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In the driver's seat of evolution

Rice terraces reshape mountains in southern China. Wikimedia commons

Humans have had a profound influence over evolution; ours and the evolution of many other species.

Originally published in The Conversation.

What to look for when buying a telescope

A telescope can open up on the wonders of the heavens. Grand Canyon National Park/Flickr, CC BY

I’m often asked what inspired me to become an astronomer, and I explain that a pivotal moment for me was stargazing through my grandfather’s telesco

Originally published in The Conversation.

Expert panel: what the national innovation statement means for science

Malcolm Turnbull has now announced his strategy to promote innovation and science in Australia. AAP/Lukas Coch

After talking up innovation since his appointment as Prime Minister, Malcolm Turnbull today announced his much anticipated National Innovation and Science Agenda (The Conversation.

Five ways to kickstart the STEM economy in Australia

Bright ideas need help to come to fruition. Shutterstock

The word “innovation” has taken on a new currency in the Australian research sector.

Originally published in The Conversation.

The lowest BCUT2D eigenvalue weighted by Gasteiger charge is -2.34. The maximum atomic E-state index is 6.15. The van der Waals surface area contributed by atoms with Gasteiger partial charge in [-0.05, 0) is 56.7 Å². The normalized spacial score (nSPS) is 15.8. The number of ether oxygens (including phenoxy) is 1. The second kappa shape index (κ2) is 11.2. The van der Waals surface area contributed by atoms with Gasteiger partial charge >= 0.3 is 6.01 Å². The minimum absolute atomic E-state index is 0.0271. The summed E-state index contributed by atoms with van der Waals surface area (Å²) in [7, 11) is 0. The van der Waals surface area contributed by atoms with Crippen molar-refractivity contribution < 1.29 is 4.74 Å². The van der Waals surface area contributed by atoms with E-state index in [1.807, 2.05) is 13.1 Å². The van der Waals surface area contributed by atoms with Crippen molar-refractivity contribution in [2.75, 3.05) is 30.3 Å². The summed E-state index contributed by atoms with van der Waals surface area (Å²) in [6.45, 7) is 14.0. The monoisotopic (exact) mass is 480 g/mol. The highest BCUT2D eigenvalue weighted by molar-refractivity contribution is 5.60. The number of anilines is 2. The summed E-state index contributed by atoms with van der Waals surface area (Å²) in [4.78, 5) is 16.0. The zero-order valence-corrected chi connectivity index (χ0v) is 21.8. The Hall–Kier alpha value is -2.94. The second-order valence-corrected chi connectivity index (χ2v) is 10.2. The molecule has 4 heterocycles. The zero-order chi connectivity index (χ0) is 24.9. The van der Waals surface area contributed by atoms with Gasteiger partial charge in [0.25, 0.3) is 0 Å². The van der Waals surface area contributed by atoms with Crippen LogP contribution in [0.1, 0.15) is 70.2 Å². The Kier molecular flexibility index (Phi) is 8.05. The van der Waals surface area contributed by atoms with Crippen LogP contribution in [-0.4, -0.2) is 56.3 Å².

The ERA assessed: Cost, not rated, and league tables. Is there a better way to do it?

ERA 2015 ARC

The Excellence in Research for Australia (ERA) exercise conducted by the Australian Research Council (ARC) purports to benchmark Australian university research against the research produced by the rest of the world.

Originally published in The Conversation.

How we trace the hackers behind a cyber attack

The fingerprints might indicate China, but that's not so easy to prove. Shutterstock

The Chinese military has been imputed for the recent cyber attack on the Australian Bureau of Meteorology (The Conversation.

The technology in science fiction is not always what we want in the real world

It's okay in science fiction but not in real life: A robot (Robin Williams, left) who dreams of becoming human in the movie Bicentennial Man. AAP/Touchstone Pictures

Our expectations of technology in the real world are often fed by our perception of science fiction content.

Originally published in The Conversation.

My genes made me do it: the problem of genetic evidence and diminished culpability

Is he really guilty if he had a genetic predisposition towards impulsive behaviour? Shutterstock

There have been recent high-profile claims suggesting genetics and neuroscience are set to radically change the way we think about crime and punishment.

Originally published in The Conversation.

Five reasons we should embrace gene-editing research on human embryos

Future people would be grateful if their disease is cured, rather than being replaced by a different healthier or non-disabled person. sabianmaggy/Flickr, CC BY-SA

Scientists from arou

Originally published in The Conversation.

Debate on whether we should use gene-editing technology is far from black and white

The real question is not whether gene editing should be allowed or banned, but how it should be regulated. shutterstock

Arguments in favour of embracing gene editing focus on how it can deliver cheap tre

Originally published in The Conversation.